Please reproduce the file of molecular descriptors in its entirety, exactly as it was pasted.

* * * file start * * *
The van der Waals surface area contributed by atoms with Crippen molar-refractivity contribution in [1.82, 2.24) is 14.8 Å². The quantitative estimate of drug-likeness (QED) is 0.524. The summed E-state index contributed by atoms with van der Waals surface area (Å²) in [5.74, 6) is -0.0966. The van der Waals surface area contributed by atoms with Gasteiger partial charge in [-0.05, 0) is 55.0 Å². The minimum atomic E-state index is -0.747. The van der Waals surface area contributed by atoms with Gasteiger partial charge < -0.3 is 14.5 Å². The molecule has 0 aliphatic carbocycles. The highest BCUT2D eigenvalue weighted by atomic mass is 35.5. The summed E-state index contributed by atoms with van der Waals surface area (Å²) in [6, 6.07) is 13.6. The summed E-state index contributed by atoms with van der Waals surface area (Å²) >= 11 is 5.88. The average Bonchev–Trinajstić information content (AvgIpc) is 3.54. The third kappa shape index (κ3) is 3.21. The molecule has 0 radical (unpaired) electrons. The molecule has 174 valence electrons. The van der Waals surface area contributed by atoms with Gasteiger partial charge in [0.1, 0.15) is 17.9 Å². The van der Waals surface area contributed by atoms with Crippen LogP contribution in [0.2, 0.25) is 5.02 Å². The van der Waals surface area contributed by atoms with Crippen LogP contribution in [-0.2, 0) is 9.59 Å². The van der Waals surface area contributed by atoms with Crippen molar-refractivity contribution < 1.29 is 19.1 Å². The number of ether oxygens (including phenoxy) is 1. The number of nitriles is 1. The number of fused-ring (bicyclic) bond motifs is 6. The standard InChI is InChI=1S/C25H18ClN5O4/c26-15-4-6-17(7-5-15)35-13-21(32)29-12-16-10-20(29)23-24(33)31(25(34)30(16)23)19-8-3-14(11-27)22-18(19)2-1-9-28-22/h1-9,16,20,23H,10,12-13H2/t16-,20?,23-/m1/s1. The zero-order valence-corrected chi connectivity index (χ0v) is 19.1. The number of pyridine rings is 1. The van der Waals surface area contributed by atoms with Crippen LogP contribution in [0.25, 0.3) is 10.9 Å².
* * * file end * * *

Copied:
The van der Waals surface area contributed by atoms with Crippen molar-refractivity contribution in [1.82, 2.24) is 14.8 Å². The quantitative estimate of drug-likeness (QED) is 0.524. The summed E-state index contributed by atoms with van der Waals surface area (Å²) in [5.74, 6) is -0.0966. The van der Waals surface area contributed by atoms with Gasteiger partial charge in [-0.05, 0) is 55.0 Å². The minimum atomic E-state index is -0.747. The van der Waals surface area contributed by atoms with Gasteiger partial charge < -0.3 is 14.5 Å². The molecule has 0 aliphatic carbocycles. The highest BCUT2D eigenvalue weighted by atomic mass is 35.5. The summed E-state index contributed by atoms with van der Waals surface area (Å²) in [6, 6.07) is 13.6. The summed E-state index contributed by atoms with van der Waals surface area (Å²) >= 11 is 5.88. The average Bonchev–Trinajstić information content (AvgIpc) is 3.54. The third kappa shape index (κ3) is 3.21. The molecule has 0 radical (unpaired) electrons. The molecule has 174 valence electrons. The van der Waals surface area contributed by atoms with Gasteiger partial charge in [0.1, 0.15) is 17.9 Å². The van der Waals surface area contributed by atoms with Crippen LogP contribution in [0.2, 0.25) is 5.02 Å². The van der Waals surface area contributed by atoms with Crippen LogP contribution in [-0.2, 0) is 9.59 Å². The van der Waals surface area contributed by atoms with Crippen molar-refractivity contribution < 1.29 is 19.1 Å². The number of ether oxygens (including phenoxy) is 1. The number of nitriles is 1. The number of fused-ring (bicyclic) bond motifs is 6. The standard InChI is InChI=1S/C25H18ClN5O4/c26-15-4-6-17(7-5-15)35-13-21(32)29-12-16-10-20(29)23-24(33)31(25(34)30(16)23)19-8-3-14(11-27)22-18(19)2-1-9-28-22/h1-9,16,20,23H,10,12-13H2/t16-,20?,23-/m1/s1. The zero-order valence-corrected chi connectivity index (χ0v) is 19.1. The number of pyridine rings is 1. The van der Waals surface area contributed by atoms with Crippen LogP contribution in [0.25, 0.3) is 10.9 Å².